I'm just telling you this so you understand what a HUGE deal it was when, in the middle of July, my parents decided to take my brother and I to see Apollo 13 in the theater. My aunt and uncle had told them it was good, and my brother and I were already somewhat nuts about astronauts (no lie, I still kinda wish I was an astronaut), and the air conditioning at my grandparents' house where we were staying was on the fritz. It was mid-July in Iowa. Not a great time for there to be no A/C, especially in one small house with six people, two of whom were ten and fifteen.
So my parents decided to treat us to a night at the movie theater. It was probably my brother's second time ever in a theater, and the first time would have been when he was three. We were beyond excited. Just about out of our tiny minds with anticipation.
This was 22 years ago, but I can still remember that theater so vividly. It was small, much smaller than any of the auditoriums at the megaplex I go to now. But in my memory, the screen was massive. There were quite a few other people there, but it wasn't full by any means -- the movie had been out for a few weeks.
Toward the end of the film (this is a SPOILER if you haven't seen the movie and don't know the history behind it), when the astronauts survive reentry and make contact with NASA again, the people in the movie stand up and cheer and clap and hug and cry.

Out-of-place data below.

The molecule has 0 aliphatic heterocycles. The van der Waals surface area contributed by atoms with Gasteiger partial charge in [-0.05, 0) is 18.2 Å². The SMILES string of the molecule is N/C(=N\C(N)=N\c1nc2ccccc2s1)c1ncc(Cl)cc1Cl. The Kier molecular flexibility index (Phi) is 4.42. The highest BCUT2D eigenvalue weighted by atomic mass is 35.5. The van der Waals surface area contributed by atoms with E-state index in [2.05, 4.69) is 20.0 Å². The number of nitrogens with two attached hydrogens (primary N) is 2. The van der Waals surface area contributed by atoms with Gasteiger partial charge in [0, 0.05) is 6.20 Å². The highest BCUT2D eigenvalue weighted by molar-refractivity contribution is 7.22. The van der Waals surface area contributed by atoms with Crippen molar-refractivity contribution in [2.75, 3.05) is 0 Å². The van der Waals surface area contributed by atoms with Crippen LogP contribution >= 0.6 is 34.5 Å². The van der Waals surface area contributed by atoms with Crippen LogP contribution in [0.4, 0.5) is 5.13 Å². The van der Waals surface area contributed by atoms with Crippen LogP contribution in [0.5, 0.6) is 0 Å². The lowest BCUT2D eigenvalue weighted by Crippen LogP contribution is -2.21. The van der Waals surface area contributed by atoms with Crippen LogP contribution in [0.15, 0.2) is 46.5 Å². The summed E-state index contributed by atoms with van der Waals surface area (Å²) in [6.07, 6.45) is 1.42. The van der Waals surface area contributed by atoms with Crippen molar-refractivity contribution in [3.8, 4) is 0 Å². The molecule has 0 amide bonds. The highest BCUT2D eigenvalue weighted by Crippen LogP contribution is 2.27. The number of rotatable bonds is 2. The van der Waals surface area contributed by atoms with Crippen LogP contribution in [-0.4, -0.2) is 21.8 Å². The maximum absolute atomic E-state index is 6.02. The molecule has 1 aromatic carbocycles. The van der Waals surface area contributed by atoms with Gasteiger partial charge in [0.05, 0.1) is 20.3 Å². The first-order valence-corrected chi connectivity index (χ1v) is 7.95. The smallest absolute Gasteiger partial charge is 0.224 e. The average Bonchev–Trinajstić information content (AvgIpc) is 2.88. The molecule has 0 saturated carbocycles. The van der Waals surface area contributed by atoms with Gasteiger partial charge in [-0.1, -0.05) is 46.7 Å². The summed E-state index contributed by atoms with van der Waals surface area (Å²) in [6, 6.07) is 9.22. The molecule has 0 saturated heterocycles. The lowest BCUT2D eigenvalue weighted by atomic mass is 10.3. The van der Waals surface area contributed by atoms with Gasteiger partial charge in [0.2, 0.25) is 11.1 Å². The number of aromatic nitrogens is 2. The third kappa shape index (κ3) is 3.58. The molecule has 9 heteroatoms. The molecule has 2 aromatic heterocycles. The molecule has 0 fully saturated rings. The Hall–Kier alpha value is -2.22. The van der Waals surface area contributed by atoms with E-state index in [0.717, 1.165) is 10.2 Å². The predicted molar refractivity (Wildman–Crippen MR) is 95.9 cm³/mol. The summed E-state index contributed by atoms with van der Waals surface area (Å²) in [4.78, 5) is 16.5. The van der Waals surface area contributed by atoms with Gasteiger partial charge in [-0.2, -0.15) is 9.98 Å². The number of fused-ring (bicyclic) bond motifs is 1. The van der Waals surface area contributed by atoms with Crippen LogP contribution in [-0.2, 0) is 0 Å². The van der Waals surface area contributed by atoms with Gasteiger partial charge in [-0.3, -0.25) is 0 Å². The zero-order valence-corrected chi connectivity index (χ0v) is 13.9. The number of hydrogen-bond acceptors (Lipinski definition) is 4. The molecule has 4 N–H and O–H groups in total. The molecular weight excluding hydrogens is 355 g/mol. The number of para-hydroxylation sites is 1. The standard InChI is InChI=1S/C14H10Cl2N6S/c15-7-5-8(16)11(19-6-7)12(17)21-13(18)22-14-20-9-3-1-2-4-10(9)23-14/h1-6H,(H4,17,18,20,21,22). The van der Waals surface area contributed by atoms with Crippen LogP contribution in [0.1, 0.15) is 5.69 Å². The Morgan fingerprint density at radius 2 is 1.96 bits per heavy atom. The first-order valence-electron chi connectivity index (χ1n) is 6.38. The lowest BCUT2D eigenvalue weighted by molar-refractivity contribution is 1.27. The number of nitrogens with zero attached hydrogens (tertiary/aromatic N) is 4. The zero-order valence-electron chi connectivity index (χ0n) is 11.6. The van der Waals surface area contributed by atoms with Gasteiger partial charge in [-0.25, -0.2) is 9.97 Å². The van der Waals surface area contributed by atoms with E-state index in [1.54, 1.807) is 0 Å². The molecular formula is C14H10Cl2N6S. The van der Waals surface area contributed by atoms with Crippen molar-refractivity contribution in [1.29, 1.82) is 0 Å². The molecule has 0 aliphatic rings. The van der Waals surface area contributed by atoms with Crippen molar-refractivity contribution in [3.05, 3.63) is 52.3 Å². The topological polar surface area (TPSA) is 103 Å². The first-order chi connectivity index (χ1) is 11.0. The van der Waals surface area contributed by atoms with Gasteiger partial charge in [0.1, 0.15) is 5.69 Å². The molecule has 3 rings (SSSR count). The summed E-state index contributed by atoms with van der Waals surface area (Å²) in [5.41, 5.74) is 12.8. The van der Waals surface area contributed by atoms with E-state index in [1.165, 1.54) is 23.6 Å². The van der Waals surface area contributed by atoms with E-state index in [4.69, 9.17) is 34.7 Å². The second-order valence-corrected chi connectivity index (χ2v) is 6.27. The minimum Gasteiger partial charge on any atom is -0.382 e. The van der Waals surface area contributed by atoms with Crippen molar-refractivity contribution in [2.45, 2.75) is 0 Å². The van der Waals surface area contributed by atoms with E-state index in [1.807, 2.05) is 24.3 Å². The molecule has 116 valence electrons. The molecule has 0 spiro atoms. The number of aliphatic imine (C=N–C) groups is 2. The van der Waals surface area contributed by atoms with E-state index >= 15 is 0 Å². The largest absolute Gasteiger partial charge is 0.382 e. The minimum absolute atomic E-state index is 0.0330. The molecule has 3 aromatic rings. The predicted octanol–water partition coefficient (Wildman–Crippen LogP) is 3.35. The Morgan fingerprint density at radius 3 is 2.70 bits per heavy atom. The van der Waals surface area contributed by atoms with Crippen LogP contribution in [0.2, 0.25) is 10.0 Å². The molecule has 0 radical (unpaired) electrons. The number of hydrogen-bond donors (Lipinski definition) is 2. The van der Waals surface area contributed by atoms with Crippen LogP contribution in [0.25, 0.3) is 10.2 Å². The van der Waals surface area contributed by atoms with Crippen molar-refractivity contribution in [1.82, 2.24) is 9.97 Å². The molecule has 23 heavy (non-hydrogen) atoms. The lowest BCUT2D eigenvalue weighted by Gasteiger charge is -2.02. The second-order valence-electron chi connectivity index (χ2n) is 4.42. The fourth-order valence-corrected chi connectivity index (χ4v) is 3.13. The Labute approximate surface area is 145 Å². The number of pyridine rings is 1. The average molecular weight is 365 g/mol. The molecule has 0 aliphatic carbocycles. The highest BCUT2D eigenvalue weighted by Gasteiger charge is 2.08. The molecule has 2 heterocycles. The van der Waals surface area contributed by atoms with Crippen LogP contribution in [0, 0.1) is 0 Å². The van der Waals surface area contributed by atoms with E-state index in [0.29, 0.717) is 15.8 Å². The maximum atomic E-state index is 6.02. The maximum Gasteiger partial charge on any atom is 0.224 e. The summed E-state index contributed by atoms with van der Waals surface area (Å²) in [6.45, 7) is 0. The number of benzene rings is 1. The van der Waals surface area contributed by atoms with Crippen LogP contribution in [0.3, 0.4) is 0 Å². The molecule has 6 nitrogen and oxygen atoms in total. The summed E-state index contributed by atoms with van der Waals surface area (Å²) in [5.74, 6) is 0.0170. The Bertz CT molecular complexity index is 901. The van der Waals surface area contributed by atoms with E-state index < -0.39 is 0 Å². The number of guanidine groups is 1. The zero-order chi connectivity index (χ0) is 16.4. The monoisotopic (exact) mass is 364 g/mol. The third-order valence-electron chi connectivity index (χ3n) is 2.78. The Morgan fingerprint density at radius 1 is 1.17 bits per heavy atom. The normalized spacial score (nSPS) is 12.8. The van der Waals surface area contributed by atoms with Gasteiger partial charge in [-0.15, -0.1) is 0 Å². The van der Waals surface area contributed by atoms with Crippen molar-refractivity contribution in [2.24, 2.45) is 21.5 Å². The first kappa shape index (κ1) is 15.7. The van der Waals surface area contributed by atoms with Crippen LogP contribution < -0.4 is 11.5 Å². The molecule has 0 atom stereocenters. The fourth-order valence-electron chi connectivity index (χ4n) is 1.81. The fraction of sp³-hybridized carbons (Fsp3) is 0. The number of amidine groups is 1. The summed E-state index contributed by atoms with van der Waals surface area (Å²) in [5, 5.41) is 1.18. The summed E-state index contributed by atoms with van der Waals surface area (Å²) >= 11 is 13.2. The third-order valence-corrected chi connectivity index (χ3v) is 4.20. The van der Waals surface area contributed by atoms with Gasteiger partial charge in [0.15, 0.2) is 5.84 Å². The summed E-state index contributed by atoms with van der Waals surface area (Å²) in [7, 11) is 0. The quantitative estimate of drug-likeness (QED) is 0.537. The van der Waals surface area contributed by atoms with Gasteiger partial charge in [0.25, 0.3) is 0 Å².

The people in that little theater, mostly stoic Iowa farmers... also cheered and clapped. I have tears in my eyes just remembering it. I've been to hundreds of movies in the theater since that night, but I have never seen an audience react to a movie so strongly. Sure, sometimes people clap at the end of a film (Connecticut audiences do that a lot, I noticed -- that was cool). But they never cheer and clap in the middle out of the sheer emotional need to respond to what's happening on-screen.
That's the kind of movie Apollo 13 is. The kind that celebrates humanity's ability to rise above tragedy and despair, to achieve things they didn't know they were capable of in order to save someone else, maybe someone they've never met.
The story opens in 1969, with the families of various astronauts gathered the house of Jim Lovell (Tom Hanks) to watch the live footage of Neil Armstrong stepping on the moon. Lovell can't wait to get to the moon himself -- he was on the backup crew for Apollo 11, and is now slated for not the next mission, but the one after that.
Less than a year later, Lovell's prepping for his own mission, Apollo 13. He and his fellow astronauts, Fred Haise (Bill Paxton) and Ken Mattingly (Gary Sinise), are fine-tuned, honed, so ready for their mission they can taste it. And then Mattingly gets exposed to measles, and NASA takes him off the mission, replacing him with playboy Jack Swigert (Kevin Bacon). Swigert and Haise don't get along particularly well, adding tension to the final days of preparation.